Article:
While new Metro-North rail cars will make their debut in a month, riders will have to wait at least three years before they can buy a happy hour drink in a bar car.

The Connecticut bond commission will vote Thursday on the purchase of 38 new M-8 railcars, said Metro North press secretary Marjorie Anders. These cars are the last of the 380 cars originally planned to replace the New Haven line’s aging fleet. Bar cars, train cars outfitted for the purpose of selling alcohol with counters and booth seating, are also in the works for the railway, but are taking a backseat to the overall upgrades.

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Seven of the 38 cars may eventually be retrofitted into bar cars, but not until at least 300 of the new Kawasaki M-8s are running on the New Haven line, said Aaron Donovan, Deputy Press Secretary at Metropolitan Transportation Authority.

Kevin Nursick, a spokesman for the CT Department of Transportation, said the new bar cars are a secondary consideration to replacing the line’s 40-year-old cars.

“It would not be in the customers’ best interests to start worrying about putting new bar cars on line when we need to have more cars carrying passengers reliably,” Nursick said.

Metro-North is planning to convert regular train cars into bar cars because custom-made Kawasaki bar-cars cost $6 million, Nursick said. Train cars cost $2.5 million, making retrofitting a less expensive option, he added.

Of the 342 purchased cars, 24 rail cars have been delivered and are undergoing tests on the Metro-North line before they are put into revenue service. Nursick said he expects these to be operational in a month.

Though the decision to buy new cars was made in 2005, the arrival of the cars has been delayed because of need for custom-built cars and extensive required testing of trains, Nursick said.

Metro-North cannot buy a train car designed for another rail line because cars must be custom-built to the state’s rail infrastructure specifications, Nursick said.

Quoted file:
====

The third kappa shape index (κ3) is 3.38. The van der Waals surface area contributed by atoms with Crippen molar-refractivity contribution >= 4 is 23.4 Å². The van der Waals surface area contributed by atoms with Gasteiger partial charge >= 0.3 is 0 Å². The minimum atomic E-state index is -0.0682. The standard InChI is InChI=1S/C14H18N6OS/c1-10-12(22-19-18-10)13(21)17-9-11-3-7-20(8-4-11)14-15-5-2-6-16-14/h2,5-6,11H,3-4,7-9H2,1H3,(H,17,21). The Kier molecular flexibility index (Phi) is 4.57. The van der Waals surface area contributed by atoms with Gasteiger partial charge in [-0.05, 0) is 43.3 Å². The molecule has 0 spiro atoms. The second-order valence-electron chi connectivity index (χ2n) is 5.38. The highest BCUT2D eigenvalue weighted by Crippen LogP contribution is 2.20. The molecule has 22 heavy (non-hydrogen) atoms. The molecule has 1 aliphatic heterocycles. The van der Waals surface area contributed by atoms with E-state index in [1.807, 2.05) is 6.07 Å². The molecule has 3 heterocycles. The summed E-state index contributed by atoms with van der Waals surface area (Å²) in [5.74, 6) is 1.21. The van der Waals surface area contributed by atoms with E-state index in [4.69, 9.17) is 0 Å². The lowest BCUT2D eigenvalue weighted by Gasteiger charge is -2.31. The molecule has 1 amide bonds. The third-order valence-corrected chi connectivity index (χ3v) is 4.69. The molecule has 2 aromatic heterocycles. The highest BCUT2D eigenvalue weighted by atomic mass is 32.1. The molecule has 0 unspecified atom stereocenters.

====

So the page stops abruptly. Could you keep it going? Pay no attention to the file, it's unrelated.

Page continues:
He added that a worldwide steel shortage also delayed the delivery of the prototype M-8s for about a year.

After the first 24 cars are put into service, Kawaski will send one or two cars each month from Nebraska, where the cars are constructed, Nursick said. He added the company will continue to deliver cars into 2014, eventually sending as many as 10 each month.

Metro-North is currently running on a 10 percent reduced schedule because 140 of its cars are in the shop due to weather-related issues caused by January’s snowstorms, Nursick said. He added that Metro-North has been working 24-hour shifts for weeks now trying to keep up with the backlog of affected cars.

The M8s, in addition to being more reliable in winter weather, will have space for bicycle storage, Nursick said.

“It’s hard to even compare the new M8 with an old M2,” he added. “It would be like comparing a Pinto to a Cadillac.”

Because Connecticut covers about two-thirds of the cost of the cars and Metro-North pays the rest, the bond commission must first approve the purchase before Metro-North can move ahead with its plans, Nursick said.

In 2010, the New Haven Line had 37.2 million riders, making it the busiest commuter rail line in the country.